CAPAC Members Demand End to Detention, Deportation of Southeast Asian Refugees

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WASHINGTON — Rep. Judy Chu (D-Pasadena), chair of the Congressional Asian Pacific American Caucus (CAPAC), and Rep. Pramila Jayapal (D-Wash.), CAPAC Immigration Task Force chair, on Dec. 19 led 53 members of Congress in sending a letter to Department of Homeland Security (DHS) Secretary Kirstjen Nielsen demanding an end to the detention and deportation of Southeast Asian refugees and families.

“We are concerned that the recent retaliatory visa sanctions from the Trump Administration pressuring Cambodia and Laos to accept deported people have propelled these mass detentions and deportations. Additionally, we are also concerned that the administration’s reinterpretation of the 2008 bilateral agreement between the United States and Vietnam will also lead to increased detentions and deportations of Vietnamese Americans,” said the members.

“It is troubling to see Southeast Asian American families being targeted at unprecedented levels. We urge you to reexamine policies on the arbitrary detention and deportation of Southeast Asian Americans who prove no threat to public safety, are interwoven into our communities, and support U.S. citizen families. We urge you to use prosecutorial discretion to ensure that our finite resources are not being wasted to tear families apart and deport individuals who have transformed their lives after serving their sentences.”

The members requested a briefing with Nielsen no later than Dec. 27.

The full letter:

“We write to express our deep concern about the detention and deportation of Southeast Asian refugees from Laos, Cambodia, and Vietnam. In recent years, we have seen a spike in the arbitrary detention and removal of lawful permanent residents who came to the United States as refugees fleeing the violence and genocide from the Vietnam War and the Khmer Rouge genocide. We urge you to cease detentions and deportations of refugees from Cambodia, Laos, and Vietnam.

“Many of those impacted were born in refugee camps and have never set foot in the countries to which U.S. Immigration and Customs Enforcement (ICE) is trying to remove them. Upon arrival into the United States, many were resettled into struggling neighborhoods. Still coping with significant trauma from the war, some of these refugees made mistakes as teenagers and young adults and were funneled into the criminal justice system.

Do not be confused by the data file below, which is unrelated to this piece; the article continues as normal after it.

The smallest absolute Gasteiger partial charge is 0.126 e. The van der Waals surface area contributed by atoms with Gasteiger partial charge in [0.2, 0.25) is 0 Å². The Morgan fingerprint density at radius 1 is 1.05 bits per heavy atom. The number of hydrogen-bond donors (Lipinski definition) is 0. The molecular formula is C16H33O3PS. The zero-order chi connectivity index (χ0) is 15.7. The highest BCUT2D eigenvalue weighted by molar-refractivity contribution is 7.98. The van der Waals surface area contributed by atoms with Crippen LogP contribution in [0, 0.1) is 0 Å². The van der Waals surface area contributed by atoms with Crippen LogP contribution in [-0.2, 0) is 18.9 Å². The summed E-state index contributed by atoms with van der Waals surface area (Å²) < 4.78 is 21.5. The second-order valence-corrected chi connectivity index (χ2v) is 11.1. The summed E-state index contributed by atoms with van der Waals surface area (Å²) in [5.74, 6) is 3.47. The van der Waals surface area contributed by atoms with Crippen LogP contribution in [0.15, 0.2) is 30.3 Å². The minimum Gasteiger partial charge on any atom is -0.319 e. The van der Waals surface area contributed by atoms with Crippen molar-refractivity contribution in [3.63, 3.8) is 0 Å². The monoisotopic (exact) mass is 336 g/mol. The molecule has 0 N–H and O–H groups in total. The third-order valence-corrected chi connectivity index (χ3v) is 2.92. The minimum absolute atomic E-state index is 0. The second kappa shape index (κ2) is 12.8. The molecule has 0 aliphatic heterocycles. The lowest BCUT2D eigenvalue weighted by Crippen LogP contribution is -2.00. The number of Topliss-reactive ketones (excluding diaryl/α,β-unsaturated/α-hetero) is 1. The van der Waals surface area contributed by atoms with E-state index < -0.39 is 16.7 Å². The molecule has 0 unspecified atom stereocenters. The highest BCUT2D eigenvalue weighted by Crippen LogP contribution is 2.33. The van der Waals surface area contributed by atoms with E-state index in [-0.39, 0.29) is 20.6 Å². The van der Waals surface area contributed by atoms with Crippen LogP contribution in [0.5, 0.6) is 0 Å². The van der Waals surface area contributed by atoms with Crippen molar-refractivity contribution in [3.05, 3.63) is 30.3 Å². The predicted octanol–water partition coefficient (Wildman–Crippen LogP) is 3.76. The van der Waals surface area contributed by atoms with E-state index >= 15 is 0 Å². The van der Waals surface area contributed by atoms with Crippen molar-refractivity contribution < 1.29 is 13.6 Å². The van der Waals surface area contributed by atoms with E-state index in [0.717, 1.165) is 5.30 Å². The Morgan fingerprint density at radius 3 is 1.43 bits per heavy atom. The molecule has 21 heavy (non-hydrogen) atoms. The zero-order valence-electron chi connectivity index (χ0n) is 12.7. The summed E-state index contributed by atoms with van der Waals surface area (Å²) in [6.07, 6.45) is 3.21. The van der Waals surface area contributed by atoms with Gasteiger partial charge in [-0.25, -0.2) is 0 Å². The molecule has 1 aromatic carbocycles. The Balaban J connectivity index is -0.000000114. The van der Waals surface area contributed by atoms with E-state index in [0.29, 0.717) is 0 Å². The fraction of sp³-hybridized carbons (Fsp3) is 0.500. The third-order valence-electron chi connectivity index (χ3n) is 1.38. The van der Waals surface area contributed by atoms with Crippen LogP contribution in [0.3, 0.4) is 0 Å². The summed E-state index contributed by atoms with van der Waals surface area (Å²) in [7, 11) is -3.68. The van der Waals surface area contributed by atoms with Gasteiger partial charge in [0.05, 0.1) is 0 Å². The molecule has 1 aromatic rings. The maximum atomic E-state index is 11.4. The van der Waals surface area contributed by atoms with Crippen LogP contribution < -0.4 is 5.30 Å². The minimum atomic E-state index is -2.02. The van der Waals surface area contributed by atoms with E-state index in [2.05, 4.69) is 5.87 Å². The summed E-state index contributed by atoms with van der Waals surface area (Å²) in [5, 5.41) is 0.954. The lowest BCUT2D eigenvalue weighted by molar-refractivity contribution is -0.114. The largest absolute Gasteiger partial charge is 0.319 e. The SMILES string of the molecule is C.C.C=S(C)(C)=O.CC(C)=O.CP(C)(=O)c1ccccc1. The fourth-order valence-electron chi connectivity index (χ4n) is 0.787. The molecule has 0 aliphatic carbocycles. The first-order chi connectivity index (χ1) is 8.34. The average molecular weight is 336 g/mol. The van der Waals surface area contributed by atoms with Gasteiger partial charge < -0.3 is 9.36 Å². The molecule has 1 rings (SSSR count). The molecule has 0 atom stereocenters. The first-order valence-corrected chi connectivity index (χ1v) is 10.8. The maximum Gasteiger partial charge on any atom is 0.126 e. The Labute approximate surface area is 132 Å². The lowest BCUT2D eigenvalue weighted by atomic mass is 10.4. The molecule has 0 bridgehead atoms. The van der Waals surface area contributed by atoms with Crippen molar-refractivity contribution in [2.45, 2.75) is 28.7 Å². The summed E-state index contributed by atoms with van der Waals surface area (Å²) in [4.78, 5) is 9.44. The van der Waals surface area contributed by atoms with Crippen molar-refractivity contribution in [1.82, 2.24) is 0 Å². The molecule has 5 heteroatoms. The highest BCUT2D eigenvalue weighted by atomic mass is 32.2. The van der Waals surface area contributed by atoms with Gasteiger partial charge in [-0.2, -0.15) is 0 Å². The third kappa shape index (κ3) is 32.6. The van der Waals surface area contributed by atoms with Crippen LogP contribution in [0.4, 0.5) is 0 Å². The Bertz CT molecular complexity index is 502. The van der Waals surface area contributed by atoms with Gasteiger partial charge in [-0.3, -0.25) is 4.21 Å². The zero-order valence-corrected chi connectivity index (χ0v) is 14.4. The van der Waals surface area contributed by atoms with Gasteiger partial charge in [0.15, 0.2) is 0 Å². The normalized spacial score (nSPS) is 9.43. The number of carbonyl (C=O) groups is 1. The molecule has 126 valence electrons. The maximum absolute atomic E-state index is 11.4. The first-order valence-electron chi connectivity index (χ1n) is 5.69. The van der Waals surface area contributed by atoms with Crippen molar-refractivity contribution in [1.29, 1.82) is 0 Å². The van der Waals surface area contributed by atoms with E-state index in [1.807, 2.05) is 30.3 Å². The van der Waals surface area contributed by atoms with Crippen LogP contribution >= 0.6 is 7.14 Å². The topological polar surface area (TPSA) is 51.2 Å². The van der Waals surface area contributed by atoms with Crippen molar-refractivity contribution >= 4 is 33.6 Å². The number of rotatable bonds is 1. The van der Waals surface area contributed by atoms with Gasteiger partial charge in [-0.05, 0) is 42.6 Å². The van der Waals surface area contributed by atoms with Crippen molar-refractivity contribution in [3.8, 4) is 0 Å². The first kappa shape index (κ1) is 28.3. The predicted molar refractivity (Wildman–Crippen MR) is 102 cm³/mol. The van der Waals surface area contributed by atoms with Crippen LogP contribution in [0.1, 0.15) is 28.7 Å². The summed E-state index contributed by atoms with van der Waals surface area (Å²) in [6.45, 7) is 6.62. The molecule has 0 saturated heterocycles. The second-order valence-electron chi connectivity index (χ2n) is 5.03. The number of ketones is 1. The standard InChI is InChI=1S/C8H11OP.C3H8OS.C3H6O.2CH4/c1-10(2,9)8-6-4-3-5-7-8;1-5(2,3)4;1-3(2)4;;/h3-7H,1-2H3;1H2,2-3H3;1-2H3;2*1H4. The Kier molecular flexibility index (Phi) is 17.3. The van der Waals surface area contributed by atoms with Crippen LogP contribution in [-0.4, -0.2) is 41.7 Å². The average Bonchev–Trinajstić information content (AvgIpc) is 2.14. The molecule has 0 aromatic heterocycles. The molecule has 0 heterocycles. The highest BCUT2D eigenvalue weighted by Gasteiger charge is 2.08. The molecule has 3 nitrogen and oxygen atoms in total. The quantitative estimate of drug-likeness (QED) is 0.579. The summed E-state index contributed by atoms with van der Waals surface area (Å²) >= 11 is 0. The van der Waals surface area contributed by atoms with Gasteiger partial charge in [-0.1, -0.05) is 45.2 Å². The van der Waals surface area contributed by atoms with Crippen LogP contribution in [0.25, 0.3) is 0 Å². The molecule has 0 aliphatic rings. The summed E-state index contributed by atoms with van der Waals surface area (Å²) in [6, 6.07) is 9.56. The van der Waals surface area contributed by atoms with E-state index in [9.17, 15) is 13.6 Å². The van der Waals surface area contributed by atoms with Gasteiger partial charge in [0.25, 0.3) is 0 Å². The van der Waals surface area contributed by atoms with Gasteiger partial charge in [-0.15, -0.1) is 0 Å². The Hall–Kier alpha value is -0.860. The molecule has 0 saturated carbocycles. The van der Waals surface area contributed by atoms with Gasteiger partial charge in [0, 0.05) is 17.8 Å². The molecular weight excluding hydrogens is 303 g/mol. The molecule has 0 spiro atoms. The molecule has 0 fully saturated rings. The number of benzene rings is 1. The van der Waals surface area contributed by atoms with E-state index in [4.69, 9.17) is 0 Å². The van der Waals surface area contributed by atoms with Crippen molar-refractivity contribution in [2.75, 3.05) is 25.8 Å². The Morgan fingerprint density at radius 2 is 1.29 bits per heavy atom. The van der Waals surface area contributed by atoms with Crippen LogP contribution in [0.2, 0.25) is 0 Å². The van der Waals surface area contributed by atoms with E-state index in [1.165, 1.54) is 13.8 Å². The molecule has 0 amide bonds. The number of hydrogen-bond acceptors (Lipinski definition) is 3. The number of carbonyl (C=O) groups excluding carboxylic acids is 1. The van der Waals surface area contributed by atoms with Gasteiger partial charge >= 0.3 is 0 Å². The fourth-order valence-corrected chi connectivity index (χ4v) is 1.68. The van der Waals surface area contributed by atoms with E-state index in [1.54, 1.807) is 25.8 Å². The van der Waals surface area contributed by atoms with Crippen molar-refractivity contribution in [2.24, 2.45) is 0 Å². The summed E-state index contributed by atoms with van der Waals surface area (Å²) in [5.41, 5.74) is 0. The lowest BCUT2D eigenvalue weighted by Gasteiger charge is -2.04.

“All of them served their time, and the majority transformed their lives to become productive community members, business owners, and loving parents supporting their U.S citizen families. They have checked in dutifully with ICE, some for decades, only now to be suddenly arrested, detained, and deported.

“We are concerned that the recent retaliatory visa sanctions from the Trump Administration pressuring Cambodia and Laos to accept deported people have propelled these mass detentions and deportations. Additionally, we are also concerned that the administration’s reinterpretation of the 2008 bilateral agreement between the United States and Vietnam will also lead to increased detentions and deportations of Vietnamese Americans.

“The biggest round-up of Cambodian and Vietnamese immigrants for deportation took place in 2017. Cambodia is currently on target to see record-breaking deportation numbers in 2018.

“It is troubling to see Southeast Asian American families being targeted at unprecedented levels. We urge you to re-examine policies on the arbitrary detention and deportation of Southeast Asian Americans who prove no threat to public safety, are interwoven into our communities, and support U.S. citizen families. We urge you to use prosecutorial discretion to ensure that our finite resources are not being wasted to tear families apart and deport individuals who have transformed their lives after serving their sentences.

“Further, we request that you set up a briefing on your discussions with Vietnam, in particular to provide information on any deal with Vietnam to accept deported refugees.”

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